“My parents immigrated to Canada. I too moved many times,” says artist Vera de Jong. We are in front of ‘Departure (Breathe)’, one of her fifteen works at the ongoing exhibition at Artworld. A circle runs across four panels with furrows, textures and tactile impressions. “It’s our planet, but we have done so many things to it that there is heaviness, a sense of dislocation.” From this emerges Vera’s sense of lightness. “Now, all this is a part of me.”
In 1996, Vera came to India with husband George Penner. A Canadian of Russian origin, George grew up in Andhra Pradesh, speaking Telugu fluently. His parents were missionaries and he studied in Kodaikanal International School. A love for cooking made him famous for his preserves, bagels and fruitcake. Love for Kodaikanal brought him back here with Vera.
Three dogs, a cat and George’s aromatic cappucinos greet me when I visit this summer. Then, I join Vera on her everyday round of the hillside. Moose, a friend’s golden retriever under their care, runs ahead, warding off dogs aggressively barking from settlements we pass. He splashes through streams, getting thoroughly wet.
We climb up the incline and descend; suddenly, we are in front of serene woods, rows of silver-white tree trunks under a verdant cover. “This is my soundscape,” says Vera. We fall silent, listening to the hush of wind, the far chatter of women gathering firewood and the sweet whistles of red-vented bulbuls. In these idyllic surrounds, many find their longing to express fulfilled.
Vera’s studio abutts their cottage on the hillside. Skilled in carpentry, she constructs her own frames and stretches canvas. Over several days, she applies subsequent layers of acrylic. Natural cracks and splits appear and then Vera begins to scrape, score and add colour. Distinguishing art from craft, she says, “I look at craft as working towards a known ending. While making art, I really do not know what I am going to get.” De Jong’s multi-panel works at the show reflect her explorations without a map.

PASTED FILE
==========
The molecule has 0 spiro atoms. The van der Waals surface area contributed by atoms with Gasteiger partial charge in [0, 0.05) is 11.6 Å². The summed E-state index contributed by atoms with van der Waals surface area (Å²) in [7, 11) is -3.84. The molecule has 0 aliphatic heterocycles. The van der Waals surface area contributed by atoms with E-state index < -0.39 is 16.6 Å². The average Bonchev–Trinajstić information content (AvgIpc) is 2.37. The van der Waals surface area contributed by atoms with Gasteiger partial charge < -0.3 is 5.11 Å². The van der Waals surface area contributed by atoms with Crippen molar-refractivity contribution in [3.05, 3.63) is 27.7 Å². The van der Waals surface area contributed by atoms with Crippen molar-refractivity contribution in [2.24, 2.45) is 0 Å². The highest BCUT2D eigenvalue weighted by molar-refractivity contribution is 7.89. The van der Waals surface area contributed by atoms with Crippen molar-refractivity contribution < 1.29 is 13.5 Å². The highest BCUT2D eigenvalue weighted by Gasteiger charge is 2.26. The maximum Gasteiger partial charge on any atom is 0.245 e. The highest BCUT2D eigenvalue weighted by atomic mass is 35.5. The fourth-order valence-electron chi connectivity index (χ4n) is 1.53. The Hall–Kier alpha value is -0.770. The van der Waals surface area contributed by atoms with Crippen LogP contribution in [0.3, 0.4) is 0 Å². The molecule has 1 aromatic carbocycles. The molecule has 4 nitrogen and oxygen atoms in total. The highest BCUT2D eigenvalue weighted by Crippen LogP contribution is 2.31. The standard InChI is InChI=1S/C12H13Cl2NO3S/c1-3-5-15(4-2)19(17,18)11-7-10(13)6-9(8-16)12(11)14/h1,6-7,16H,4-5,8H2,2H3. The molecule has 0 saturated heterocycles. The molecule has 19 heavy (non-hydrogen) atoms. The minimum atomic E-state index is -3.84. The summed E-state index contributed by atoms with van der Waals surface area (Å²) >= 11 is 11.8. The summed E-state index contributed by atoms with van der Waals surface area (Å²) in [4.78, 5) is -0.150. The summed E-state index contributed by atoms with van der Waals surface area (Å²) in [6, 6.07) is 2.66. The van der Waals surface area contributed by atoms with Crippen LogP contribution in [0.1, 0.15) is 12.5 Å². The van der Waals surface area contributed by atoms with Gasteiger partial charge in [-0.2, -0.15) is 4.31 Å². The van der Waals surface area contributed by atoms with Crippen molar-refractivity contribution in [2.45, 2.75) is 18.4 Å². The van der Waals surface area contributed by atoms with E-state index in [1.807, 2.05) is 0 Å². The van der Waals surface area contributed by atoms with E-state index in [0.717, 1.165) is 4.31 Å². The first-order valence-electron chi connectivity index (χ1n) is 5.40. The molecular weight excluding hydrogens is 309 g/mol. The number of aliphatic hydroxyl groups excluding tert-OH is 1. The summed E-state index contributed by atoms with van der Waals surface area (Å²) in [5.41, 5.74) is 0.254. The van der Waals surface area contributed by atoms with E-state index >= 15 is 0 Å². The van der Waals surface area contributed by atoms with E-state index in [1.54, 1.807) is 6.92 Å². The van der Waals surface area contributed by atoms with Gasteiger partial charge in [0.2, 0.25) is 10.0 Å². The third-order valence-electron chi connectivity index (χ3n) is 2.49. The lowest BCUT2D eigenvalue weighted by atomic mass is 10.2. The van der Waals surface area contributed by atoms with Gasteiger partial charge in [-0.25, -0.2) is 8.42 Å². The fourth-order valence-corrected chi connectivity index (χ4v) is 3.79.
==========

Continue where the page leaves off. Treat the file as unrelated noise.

“I loved how I’d be following a particular trajectory on a piece and then, on an inspiration, shift the panels, drop one out, add one. Suddenly that trajectory would be blown out and a whole new direction would open up. Sometimes I would do this over and over, and even if I did end up back where I started, it’s a different painting.”
Over the forty-two panels, there is a sense of arrival as if Vera started on these travels to find tiny closures rather than the one big ending we all like to imagine. There are secret delights, temporary surrenders, wishful thoughts and slow nuances. There are moody afternoons, light-filled days, snowfall hours and temperate evenings. Vera invokes figurative lines to give us something to grasp within the abstract.
White lines bridge a landscape of green and blue in ‘Safe Passage’. If I were a child, I would say it was a ship, roughly hewn, with a mast and a stern taking us across. De Jong’s ‘Icarus’ is on fire depicting the triumph before the fall and celebrating flights rather than commiserating with foolish attempts to make wings of wax. Blues, ochers and whites play in ‘Bird Totem’, the six panels placed side by side like the final answer to a Tangram puzzle. ‘Asking for Grace’ was born from reading Tim Lilburn’s Living in the World as if it were Home leading Vera to ‘a space where all things can slowly open their eyes.’ In our shifting inner universe, there are a hundred questions and a hundred different ways to answer each one. When we are young, everything seems possible but as we grow older, we are always trying to make things fit and the struggle is much more. We realise many things are beyond our control. Being open brought answers for Vera. Compassionate understanding breathes through these luminous canvases and asks us to open up, to let go of this moment in the woods.
The exhibition is on at Artworld, Teynampet till February 2.